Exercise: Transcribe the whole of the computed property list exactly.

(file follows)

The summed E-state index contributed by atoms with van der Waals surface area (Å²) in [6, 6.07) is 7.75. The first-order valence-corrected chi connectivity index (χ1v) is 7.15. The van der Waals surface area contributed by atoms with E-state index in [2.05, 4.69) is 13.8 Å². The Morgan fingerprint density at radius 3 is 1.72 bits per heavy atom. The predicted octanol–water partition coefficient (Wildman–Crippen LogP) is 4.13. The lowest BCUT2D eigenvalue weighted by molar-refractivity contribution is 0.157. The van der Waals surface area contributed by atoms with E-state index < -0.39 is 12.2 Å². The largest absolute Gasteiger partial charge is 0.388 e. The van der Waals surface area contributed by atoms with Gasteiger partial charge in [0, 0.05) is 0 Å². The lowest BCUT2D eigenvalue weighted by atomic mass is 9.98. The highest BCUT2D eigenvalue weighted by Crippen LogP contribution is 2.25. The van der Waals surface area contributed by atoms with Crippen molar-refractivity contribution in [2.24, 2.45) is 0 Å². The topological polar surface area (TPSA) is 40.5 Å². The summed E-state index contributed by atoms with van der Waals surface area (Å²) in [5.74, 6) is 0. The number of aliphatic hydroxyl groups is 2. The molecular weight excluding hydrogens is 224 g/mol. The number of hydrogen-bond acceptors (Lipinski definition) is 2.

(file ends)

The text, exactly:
The summed E-state index contributed by atoms with van der Waals surface area (Å²) in [6, 6.07) is 7.75. The first-order valence-corrected chi connectivity index (χ1v) is 7.15. The van der Waals surface area contributed by atoms with E-state index in [2.05, 4.69) is 13.8 Å². The Morgan fingerprint density at radius 3 is 1.72 bits per heavy atom. The predicted octanol–water partition coefficient (Wildman–Crippen LogP) is 4.13. The lowest BCUT2D eigenvalue weighted by molar-refractivity contribution is 0.157. The van der Waals surface area contributed by atoms with E-state index < -0.39 is 12.2 Å². The largest absolute Gasteiger partial charge is 0.388 e. The van der Waals surface area contributed by atoms with Gasteiger partial charge in [0, 0.05) is 0 Å². The lowest BCUT2D eigenvalue weighted by atomic mass is 9.98. The highest BCUT2D eigenvalue weighted by Crippen LogP contribution is 2.25. The van der Waals surface area contributed by atoms with Crippen molar-refractivity contribution in [2.24, 2.45) is 0 Å². The topological polar surface area (TPSA) is 40.5 Å². The summed E-state index contributed by atoms with van der Waals surface area (Å²) in [5.74, 6) is 0. The number of aliphatic hydroxyl groups is 2. The molecular weight excluding hydrogens is 224 g/mol. The number of hydrogen-bond acceptors (Lipinski definition) is 2.